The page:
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One of the most advanced forms of radiosurgery, the CyberKnife System is a non-invasive treatment for cancerous and non-cancerous tumours and other disorders where radiation therapy is indicated.
This non-invasive treatment provides high doses of precisely targeted radiation to the body's tumours or lesions.
This treatment is used to treat disorders in the prostate, lung, brain, spine, head and neck, liver, pancreas, and kidney, and can be used as a substitute for surgery or individuals with incurable or surgically complicated tumours.
All patients coping with deadly brain tumours will benefit greatly from the invention of the Cyberknife.
The doctor will do an examination based on the patient's individual needs before executing a cyberknife robotic radiation.
Radiation oncologists, medical oncologists, and surgeons, as well as medical physicists, radiation technologists, and nurses, form a team to develop the patient's treatment plan.
The tumour's size, shape, and location are then determined using an MRI, CT, or CT/PET scan.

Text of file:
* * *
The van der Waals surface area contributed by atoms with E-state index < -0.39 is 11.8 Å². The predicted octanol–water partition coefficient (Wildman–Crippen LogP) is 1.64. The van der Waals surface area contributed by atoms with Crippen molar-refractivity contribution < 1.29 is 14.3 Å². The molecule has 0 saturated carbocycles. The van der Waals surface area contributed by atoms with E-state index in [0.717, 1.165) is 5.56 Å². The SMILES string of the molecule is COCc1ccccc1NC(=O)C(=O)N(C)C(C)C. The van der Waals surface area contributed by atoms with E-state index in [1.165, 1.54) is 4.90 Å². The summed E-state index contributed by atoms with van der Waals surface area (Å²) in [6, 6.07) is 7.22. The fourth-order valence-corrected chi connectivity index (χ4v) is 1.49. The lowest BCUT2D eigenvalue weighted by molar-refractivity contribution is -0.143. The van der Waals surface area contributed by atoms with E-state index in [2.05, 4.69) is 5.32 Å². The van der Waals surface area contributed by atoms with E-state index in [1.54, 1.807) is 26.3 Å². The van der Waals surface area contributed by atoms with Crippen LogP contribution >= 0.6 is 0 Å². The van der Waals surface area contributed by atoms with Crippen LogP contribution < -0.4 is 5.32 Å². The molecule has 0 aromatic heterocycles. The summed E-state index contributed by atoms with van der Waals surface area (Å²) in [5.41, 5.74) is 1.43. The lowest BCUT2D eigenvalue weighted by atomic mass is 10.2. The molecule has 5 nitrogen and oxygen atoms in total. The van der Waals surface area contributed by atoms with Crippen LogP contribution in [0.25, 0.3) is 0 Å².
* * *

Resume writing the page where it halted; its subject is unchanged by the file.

Depending on the type and location of the tumour, fiducials (tiny golden markers) will be inserted to pinpoint its exact location.
The patient is placed on the table in the first step of the operation, and the robot moves around carefully to deliver radiation to the desired area.
At the same time, the VSI system scans the part of the tumour that is being treated using an X-ray to provide real-time location and images.
This improves the precision and accuracy of the treatment being delivered. Depending on the intensity and location of the tumour, this may be repeated 1 to 5 times.
Each session could take up to an hour.
There are no known hazards associated with this medication.
The following are some of the most common side effects: